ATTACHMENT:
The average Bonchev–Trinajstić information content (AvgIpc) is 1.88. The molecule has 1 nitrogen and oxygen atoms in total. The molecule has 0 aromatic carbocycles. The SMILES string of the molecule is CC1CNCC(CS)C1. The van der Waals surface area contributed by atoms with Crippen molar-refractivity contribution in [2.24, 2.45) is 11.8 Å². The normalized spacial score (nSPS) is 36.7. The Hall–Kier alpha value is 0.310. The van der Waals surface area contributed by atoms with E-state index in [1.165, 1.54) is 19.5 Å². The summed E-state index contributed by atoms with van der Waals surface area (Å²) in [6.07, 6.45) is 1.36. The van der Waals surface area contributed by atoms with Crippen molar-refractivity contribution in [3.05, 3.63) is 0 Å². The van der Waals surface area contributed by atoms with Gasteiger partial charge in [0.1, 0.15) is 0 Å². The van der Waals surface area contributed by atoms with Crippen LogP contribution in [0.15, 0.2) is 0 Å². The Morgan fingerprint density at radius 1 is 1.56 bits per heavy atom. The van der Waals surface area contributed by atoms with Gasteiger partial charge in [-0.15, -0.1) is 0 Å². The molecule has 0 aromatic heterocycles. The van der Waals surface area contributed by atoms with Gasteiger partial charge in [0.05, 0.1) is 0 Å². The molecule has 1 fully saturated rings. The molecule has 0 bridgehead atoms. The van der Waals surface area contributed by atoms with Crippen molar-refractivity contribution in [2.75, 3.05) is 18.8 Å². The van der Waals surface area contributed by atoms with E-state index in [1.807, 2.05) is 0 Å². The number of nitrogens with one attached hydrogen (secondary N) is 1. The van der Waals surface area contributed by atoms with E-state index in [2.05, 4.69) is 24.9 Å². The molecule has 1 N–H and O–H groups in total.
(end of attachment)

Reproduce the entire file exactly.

The average Bonchev–Trinajstić information content (AvgIpc) is 1.88. The molecule has 1 nitrogen and oxygen atoms in total. The molecule has 0 aromatic carbocycles. The SMILES string of the molecule is CC1CNCC(CS)C1. The van der Waals surface area contributed by atoms with Crippen molar-refractivity contribution in [2.24, 2.45) is 11.8 Å². The normalized spacial score (nSPS) is 36.7. The Hall–Kier alpha value is 0.310. The van der Waals surface area contributed by atoms with E-state index in [1.165, 1.54) is 19.5 Å². The summed E-state index contributed by atoms with van der Waals surface area (Å²) in [6.07, 6.45) is 1.36. The van der Waals surface area contributed by atoms with Crippen molar-refractivity contribution in [3.05, 3.63) is 0 Å². The van der Waals surface area contributed by atoms with Gasteiger partial charge in [0.1, 0.15) is 0 Å². The van der Waals surface area contributed by atoms with Crippen LogP contribution in [0.15, 0.2) is 0 Å². The Morgan fingerprint density at radius 1 is 1.56 bits per heavy atom. The van der Waals surface area contributed by atoms with Gasteiger partial charge in [-0.15, -0.1) is 0 Å². The molecule has 0 aromatic heterocycles. The van der Waals surface area contributed by atoms with Gasteiger partial charge in [0.05, 0.1) is 0 Å². The molecule has 1 fully saturated rings. The molecule has 0 bridgehead atoms. The van der Waals surface area contributed by atoms with Crippen molar-refractivity contribution in [2.75, 3.05) is 18.8 Å². The van der Waals surface area contributed by atoms with E-state index in [1.807, 2.05) is 0 Å². The number of nitrogens with one attached hydrogen (secondary N) is 1. The van der Waals surface area contributed by atoms with E-state index in [2.05, 4.69) is 24.9 Å². The molecule has 1 N–H and O–H groups in total.